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Hall of Science - Expo Chicago 1933

Hall of Science at the Exhibition Expo Chicago 1933
© Kaufmann & Fabry Co

With the achievements of science being the main theme of "A Century of Progress", it is fitting that the Temple of Science should be the core of the Exhibition. Located just south of the Administration Building with its 176-foot tower, complete with chimes, pointing skyward, the structure is one of the most impressive in the entire exhibition.

This massive building, 700 by 400 feet, is U-shaped, and joins on three sides a courtyard capable of seating 80,000 people. The open end faces the magnificent lagoon, Northerly Island and Lake Michigan beyond. The overall effect of this temple of science is one of order and above all massiveness, with the carillon tower on the southwest corner being one of its many assets.

On the ground floor and near the main entrance at the north end of the Hall of Science is a magnificent display of medicines and medical specialities. The breadth and comprehensiveness of the exhibition inspires and provokes a view of increased respect for the progress made in this phase of medical science.

The northern end of the building is reached by a gently sloping ramp which leads to a large circular terrace, the southern boundary of which is a row of powerful pylons which rise more than 50 feet above the terrace. In the centre of this upper terrace is a circular shaft, the base of which forms the ground floor courtyard, part of which is occupied by the drug display.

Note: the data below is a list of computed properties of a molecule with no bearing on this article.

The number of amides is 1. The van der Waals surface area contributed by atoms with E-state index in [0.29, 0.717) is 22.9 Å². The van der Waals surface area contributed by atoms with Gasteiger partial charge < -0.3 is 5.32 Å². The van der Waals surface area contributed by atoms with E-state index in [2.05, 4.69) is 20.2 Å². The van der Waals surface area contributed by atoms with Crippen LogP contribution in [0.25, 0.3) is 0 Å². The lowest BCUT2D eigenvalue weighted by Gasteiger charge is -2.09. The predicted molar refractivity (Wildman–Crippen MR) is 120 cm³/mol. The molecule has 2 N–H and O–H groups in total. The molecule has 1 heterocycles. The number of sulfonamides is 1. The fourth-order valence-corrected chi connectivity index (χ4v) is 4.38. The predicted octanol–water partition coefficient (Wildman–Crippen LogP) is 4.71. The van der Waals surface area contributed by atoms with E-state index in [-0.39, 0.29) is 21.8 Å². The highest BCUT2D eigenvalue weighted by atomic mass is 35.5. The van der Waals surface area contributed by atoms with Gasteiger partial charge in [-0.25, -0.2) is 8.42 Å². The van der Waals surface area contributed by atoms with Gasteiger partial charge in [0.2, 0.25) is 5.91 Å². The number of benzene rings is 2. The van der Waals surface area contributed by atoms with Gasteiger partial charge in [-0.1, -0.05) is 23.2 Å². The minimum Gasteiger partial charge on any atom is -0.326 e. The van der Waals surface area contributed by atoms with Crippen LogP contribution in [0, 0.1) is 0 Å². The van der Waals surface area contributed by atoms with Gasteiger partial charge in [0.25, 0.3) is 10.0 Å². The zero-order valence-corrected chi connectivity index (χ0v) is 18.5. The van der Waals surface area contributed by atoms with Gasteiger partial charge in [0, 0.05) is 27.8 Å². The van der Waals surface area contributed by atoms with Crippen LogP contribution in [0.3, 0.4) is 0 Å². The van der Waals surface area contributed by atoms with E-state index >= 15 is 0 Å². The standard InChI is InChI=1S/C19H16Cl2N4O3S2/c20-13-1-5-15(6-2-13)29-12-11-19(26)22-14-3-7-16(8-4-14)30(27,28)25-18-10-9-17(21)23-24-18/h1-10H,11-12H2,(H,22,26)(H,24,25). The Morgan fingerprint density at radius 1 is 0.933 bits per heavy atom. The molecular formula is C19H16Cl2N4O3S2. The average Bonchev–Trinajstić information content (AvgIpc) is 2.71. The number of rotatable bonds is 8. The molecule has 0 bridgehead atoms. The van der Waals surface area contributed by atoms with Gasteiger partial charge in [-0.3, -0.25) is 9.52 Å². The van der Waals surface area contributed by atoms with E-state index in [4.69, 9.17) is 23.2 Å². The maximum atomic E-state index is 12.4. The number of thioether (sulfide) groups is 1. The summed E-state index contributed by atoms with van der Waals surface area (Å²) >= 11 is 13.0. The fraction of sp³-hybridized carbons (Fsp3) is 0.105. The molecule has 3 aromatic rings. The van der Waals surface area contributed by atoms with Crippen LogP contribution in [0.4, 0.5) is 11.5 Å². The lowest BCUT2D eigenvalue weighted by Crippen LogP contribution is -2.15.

In the centre of this courtyard is a fountain surrounded by ponds and flower gardens, while to the west is the section housing the basic science exhibition. On the main floor is a large room of the following proportions, 260 feet long, 60 feet wide and 57 feet high. The inscriptions on the walls pay tribute to the torchbearers of science and list the major achievements.

Another large part of the Hall of Science is devoted to medical exhibits. Progress in the cause, detection, treatment and prevention of human and animal diseases are represented by numerous posters.

The Institut Pasteur in Paris and the Koch Institute in Berlin show exhibitions of historical and fundamental importance. The Deutsches Museum presents exhibits from Dresden of human physiology and constitution, while London's Wellcome Museum shows advances in British surgery and medicine. The American associations are well represented with displays that present the lines of progress in medicine. Then there is the "transparent man" (or glass man) which shows the functions of the human body parts.

Other articles are devoted to biology, chemistry, geology, mathematics and physics. The novel of gas and oil is told; refraction of light by prisms and lenses, coloured effects produced in different ways, and significant spectra are displayed, mechanical mathematics, is demonstrated, and many other interesting elements of everyday life, unimportant to the neophyte, are represented in an interesting way.

The south-west corner which houses the carillon is a sight to behold at night when thousands of neon tubes hidden in the walls are lit. The hours of the day are announced by the tower's chimes.

©Official Guide Book 1933-1934